It’s A Wonderful Life got mixed reviews, but it was also nominated for several academy awards, including best picture. Again, to claim that it was “panned” is misleading. (Plus, I actually think that the concept behind the movie is better than the movie itself, and that it is mainly the many reruns and nostalgia which make it so beloved – in the US. A lot of countries happily ignore this movies as well as The Wizard of Oz. Which was actually acclaimed upon release and won several awards. It might have even won Best picture if not for the fact that it went up against Gone with the Wind. I really have no idea where the story that the critics didn’t like this one is coming from. Neither do I understand why you list The Blues Brothers, which got three out of four stars from Roger Ebert who also declared Animal House as one of the best movies of the year (otherwise the reviews were a little bit more mixed).

    There were some Critics which had problems with the fact that The Empire Strikes Back had no proper conclusion, which yes, cause mixed reviews, but again, it is not true that the movie was universally panned. Again Roger Ebert was highly complementally about the movie.

    Can’t really comment on Boondock Saints, since the movie was indexed over here in Germany. It has only be taken off the index fairly recently. But I guess the issue here is more the content than the quality of the movie.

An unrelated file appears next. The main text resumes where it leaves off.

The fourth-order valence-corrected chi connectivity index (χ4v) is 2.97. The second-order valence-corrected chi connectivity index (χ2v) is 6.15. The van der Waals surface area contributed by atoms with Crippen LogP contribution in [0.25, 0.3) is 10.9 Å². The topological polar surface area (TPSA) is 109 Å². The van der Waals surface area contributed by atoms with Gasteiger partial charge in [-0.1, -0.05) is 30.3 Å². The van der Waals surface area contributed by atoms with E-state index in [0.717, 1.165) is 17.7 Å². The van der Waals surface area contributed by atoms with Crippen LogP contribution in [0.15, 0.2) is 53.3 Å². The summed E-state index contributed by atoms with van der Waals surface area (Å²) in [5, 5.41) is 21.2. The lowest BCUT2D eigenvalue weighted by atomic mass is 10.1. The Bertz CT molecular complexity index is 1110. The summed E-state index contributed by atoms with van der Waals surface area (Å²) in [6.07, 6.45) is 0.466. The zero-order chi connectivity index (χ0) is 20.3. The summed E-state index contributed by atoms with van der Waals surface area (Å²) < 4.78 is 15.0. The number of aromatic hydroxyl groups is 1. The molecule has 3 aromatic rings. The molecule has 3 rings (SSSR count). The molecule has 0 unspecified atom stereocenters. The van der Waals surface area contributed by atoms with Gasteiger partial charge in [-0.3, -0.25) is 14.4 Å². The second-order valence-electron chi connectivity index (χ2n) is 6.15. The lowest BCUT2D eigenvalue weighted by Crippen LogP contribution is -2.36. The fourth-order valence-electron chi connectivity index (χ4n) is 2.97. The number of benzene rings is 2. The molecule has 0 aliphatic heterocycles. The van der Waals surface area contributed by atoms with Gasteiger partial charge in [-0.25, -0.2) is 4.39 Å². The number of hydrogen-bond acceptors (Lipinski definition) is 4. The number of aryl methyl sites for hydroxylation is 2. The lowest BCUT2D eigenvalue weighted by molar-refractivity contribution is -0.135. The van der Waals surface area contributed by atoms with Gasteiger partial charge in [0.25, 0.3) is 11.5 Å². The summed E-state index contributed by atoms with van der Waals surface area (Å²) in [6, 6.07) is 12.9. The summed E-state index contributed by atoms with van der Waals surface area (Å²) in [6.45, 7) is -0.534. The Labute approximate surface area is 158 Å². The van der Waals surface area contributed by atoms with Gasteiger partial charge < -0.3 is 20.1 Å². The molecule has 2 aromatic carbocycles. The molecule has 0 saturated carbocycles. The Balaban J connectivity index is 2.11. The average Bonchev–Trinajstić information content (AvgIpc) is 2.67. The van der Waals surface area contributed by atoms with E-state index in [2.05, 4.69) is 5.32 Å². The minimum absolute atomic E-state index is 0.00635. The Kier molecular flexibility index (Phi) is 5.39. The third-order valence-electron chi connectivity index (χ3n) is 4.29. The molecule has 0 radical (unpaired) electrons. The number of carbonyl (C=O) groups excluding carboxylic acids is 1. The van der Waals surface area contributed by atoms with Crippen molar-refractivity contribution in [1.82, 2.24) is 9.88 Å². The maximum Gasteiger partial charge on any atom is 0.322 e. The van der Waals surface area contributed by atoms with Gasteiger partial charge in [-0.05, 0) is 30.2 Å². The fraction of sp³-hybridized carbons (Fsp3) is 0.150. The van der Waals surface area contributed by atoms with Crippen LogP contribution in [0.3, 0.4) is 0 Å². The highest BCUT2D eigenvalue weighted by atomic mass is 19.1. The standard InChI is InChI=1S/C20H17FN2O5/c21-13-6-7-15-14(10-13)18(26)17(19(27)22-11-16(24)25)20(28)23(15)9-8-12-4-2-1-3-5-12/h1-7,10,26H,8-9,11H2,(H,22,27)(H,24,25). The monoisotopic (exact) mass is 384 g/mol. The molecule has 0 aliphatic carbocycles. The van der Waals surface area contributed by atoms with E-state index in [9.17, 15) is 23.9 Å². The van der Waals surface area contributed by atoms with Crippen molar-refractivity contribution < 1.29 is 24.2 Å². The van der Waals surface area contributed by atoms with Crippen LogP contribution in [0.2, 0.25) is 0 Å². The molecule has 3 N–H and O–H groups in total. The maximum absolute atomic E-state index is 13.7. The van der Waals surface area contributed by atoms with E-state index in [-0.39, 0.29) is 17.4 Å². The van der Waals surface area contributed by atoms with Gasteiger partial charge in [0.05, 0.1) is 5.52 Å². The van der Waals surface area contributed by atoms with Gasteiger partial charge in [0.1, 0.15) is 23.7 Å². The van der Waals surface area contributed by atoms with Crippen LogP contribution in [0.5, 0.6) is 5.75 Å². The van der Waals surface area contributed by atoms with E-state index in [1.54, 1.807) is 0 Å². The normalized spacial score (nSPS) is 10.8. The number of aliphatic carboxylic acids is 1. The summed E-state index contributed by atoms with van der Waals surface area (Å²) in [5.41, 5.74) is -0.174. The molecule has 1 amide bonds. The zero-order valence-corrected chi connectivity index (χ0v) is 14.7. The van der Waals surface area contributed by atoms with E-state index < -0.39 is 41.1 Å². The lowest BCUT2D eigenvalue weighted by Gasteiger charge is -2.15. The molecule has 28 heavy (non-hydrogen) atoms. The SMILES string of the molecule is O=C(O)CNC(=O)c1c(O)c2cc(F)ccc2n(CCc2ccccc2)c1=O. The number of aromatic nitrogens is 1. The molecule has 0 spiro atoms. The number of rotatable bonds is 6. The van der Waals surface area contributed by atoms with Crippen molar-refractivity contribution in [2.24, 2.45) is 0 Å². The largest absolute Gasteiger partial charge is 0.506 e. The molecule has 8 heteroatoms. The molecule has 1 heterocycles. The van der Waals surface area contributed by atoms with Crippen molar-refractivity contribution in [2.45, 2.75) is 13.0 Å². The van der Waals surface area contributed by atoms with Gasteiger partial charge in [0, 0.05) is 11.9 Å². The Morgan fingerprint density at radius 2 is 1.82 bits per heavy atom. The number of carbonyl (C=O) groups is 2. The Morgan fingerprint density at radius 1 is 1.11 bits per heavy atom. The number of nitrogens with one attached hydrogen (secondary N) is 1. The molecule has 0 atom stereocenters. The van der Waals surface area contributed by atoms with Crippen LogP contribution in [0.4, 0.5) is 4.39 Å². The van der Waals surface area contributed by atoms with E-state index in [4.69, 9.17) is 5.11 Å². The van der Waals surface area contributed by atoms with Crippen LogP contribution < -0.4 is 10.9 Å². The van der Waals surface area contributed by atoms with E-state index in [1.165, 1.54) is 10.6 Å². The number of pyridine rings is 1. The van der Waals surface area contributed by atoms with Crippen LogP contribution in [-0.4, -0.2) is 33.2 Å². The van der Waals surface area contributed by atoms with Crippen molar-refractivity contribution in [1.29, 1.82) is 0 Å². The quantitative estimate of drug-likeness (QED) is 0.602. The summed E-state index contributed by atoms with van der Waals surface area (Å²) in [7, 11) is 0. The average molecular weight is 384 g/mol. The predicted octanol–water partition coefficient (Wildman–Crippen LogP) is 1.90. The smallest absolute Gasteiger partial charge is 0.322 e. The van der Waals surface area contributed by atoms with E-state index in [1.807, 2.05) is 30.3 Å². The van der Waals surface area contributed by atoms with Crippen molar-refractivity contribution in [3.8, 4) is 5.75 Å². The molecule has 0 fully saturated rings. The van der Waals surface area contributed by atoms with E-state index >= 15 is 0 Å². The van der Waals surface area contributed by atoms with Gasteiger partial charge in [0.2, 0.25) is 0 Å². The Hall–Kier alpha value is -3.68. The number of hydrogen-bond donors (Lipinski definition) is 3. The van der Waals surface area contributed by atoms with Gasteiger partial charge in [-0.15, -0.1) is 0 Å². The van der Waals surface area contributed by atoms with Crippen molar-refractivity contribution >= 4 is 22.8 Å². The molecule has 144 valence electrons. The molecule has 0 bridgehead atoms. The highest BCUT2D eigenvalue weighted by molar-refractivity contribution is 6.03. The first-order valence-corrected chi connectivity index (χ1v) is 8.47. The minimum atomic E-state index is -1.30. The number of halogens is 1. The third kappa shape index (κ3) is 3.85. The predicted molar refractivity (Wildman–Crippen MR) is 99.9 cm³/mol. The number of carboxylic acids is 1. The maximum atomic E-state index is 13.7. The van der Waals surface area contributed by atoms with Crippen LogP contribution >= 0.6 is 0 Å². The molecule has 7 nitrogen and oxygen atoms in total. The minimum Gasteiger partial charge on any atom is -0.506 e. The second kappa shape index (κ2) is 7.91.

In my experience, a movie which is truly panned by critics and then becomes a sleeper hit is very rare indeed. It is actually way more likely that a movie is praised and yet nobody watches it in theatres (like Shawshanks redemption, which I actually did see in theatres…though not because I read said critics, I simply liked movies set in prison back then), or that a movie splits the critics until a final consensus is reached. (Somewhat…I bet that critic from the US have a different perspective on A wonderful life than those from other countries).

    You can count me in as one of the people who won’t go and watch Suicide Squad in theatres. But that I am so excited about a movie that I will watch it no matter what is rare either way. I haven’t even made a final decision about the new Harry Potter yet, and I love Harry Potter.


    • I didn’t use the word universal for those movies, I said: “that were panned by critics,” which means I probably should have used a different verb from ‘panned’ but for brevity’s sake I said panned instead of “received multiple negative reviews in a manner similar to how Suicide Squad currently is and probably affected the movie’s box office upon initial release despite their now current success and praise from audiences.”